When we arrived at the Laguna Torre the blue sky became bigger and bigger. Suddenly all clouds disappeared miraculously and we were speechless about the gorgeous scenery.

Laguna Torre with Glaciar Grande and Cerro Torre


Of course we went to the viewpoint Mirador Maestri, which provides outstanding and stunning views to Cerro Torre and the whole range (GPS coordinates: S49° 18.993' W73° 00.306').

Majestic Cerro Torre, one of the most difficult and dangerous mountains on earth


Condor circling Mirador Maestri


January 7th 2012 was again a fine day. Our idea was to climb up Loma del Diablo (GPS coordinates: S49° 10.066' W72° 59.255'), the back of the devil. It is few kilometers Northeast of Cerro Fitz Roy. of According to our Rother guidebook this 1750 meters high peak provides marvelous views, but there is an entrance fee of 12.5 U$ because it is situated on private land! This is an annoying issue in this area of Argentina, we had also to pay 17.5 bucks per person when we had hiked to Lago Electrico.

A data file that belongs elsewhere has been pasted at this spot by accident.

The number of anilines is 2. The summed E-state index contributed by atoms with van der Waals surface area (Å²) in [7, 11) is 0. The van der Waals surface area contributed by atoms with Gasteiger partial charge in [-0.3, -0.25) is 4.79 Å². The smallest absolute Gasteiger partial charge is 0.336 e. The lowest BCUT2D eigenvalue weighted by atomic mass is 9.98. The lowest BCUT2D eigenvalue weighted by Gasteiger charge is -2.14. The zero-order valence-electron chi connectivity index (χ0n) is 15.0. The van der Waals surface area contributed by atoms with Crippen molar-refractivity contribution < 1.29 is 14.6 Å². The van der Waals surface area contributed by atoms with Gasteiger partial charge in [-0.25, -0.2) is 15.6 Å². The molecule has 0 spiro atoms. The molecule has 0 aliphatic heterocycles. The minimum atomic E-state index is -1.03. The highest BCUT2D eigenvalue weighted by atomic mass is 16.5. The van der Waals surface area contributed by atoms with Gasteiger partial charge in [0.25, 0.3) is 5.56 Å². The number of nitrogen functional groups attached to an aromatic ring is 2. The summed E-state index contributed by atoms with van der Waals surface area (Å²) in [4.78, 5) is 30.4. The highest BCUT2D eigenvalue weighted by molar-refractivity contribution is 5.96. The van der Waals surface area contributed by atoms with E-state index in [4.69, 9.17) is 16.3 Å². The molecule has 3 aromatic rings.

More annoying was that the private ranger forbade us to go to Loma del Diablo. It is too dangerous, there is a strong wind in the afternoon and so on. But we could go to a viewpoint which is a walk of 1.5 hour in the direction of Loma del Diablo.

We walked the good marked trail, continued it and continued it. There was no wind at all. There was no dangerous part of the ascent at all. After 4 hours we were on top of Loma del Diablo and we were speechless again about the unforgettable outstanding views. Our track to Lomo del Diablo is included in the GPS coordinates file of Argentina.

Laguna Azul and Cerro Fitz Roy from the ascent to Loma del Diablo


Northeast face of Cerro Torre


On top of Loma del Diablo with Cerro Fitz Roy and Cerro Torre


View to West to the edge of Campo del Hielo Sur, the continental southern ice-field


View to Southeast to the valleys of Rio Electrico and Rio Blanco; and the pampa


Descent from Loma del Diablo


We spent January 8th and 9th on the beautiful lake Lago del Desierto which is 40km North of El Chalten. This lake is surrounded by dense, jungle like vegetation. On its west shore the glaciers coming down into the forest.

Magellanic Woodpecker


2050 meters high Cerro Creston with Glaciar Huemul


For more pictures, please click here          For a map of our itineraries, click here

To download the GPS coordinates file of Argentina, click here